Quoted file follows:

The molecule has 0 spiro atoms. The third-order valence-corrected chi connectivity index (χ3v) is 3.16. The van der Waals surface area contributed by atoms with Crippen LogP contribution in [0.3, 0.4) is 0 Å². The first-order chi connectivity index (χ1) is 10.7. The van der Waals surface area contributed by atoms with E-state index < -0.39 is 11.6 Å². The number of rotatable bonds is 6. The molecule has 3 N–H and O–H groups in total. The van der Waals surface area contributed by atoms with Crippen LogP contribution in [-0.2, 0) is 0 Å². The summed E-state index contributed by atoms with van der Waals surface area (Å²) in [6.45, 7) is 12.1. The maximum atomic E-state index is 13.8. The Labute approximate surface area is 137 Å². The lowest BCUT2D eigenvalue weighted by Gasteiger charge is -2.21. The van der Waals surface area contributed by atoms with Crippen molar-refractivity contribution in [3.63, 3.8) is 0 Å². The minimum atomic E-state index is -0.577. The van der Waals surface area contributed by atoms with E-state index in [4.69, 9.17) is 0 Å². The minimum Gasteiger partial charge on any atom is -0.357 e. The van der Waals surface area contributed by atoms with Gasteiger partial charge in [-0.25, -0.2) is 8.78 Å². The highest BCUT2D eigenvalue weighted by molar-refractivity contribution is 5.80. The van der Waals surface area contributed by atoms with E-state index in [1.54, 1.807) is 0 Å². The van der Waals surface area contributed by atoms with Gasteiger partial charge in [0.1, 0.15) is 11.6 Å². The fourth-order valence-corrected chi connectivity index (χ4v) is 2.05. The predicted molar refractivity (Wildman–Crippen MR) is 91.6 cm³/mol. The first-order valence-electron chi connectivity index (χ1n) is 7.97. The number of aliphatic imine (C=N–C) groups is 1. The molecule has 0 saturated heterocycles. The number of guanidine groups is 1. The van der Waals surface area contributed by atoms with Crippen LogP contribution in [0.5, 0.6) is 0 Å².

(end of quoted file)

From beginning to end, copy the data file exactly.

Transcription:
The molecule has 0 spiro atoms. The third-order valence-corrected chi connectivity index (χ3v) is 3.16. The van der Waals surface area contributed by atoms with Crippen LogP contribution in [0.3, 0.4) is 0 Å². The first-order chi connectivity index (χ1) is 10.7. The van der Waals surface area contributed by atoms with E-state index < -0.39 is 11.6 Å². The number of rotatable bonds is 6. The molecule has 3 N–H and O–H groups in total. The van der Waals surface area contributed by atoms with Crippen LogP contribution in [-0.2, 0) is 0 Å². The summed E-state index contributed by atoms with van der Waals surface area (Å²) in [6.45, 7) is 12.1. The maximum atomic E-state index is 13.8. The Labute approximate surface area is 137 Å². The lowest BCUT2D eigenvalue weighted by Gasteiger charge is -2.21. The van der Waals surface area contributed by atoms with Crippen molar-refractivity contribution in [3.63, 3.8) is 0 Å². The minimum atomic E-state index is -0.577. The van der Waals surface area contributed by atoms with E-state index in [4.69, 9.17) is 0 Å². The minimum Gasteiger partial charge on any atom is -0.357 e. The van der Waals surface area contributed by atoms with Gasteiger partial charge in [-0.25, -0.2) is 8.78 Å². The highest BCUT2D eigenvalue weighted by molar-refractivity contribution is 5.80. The van der Waals surface area contributed by atoms with E-state index in [1.54, 1.807) is 0 Å². The van der Waals surface area contributed by atoms with Gasteiger partial charge in [0.1, 0.15) is 11.6 Å². The fourth-order valence-corrected chi connectivity index (χ4v) is 2.05. The predicted molar refractivity (Wildman–Crippen MR) is 91.6 cm³/mol. The first-order valence-electron chi connectivity index (χ1n) is 7.97. The number of aliphatic imine (C=N–C) groups is 1. The molecule has 0 saturated heterocycles. The number of guanidine groups is 1. The van der Waals surface area contributed by atoms with Crippen LogP contribution in [0.5, 0.6) is 0 Å².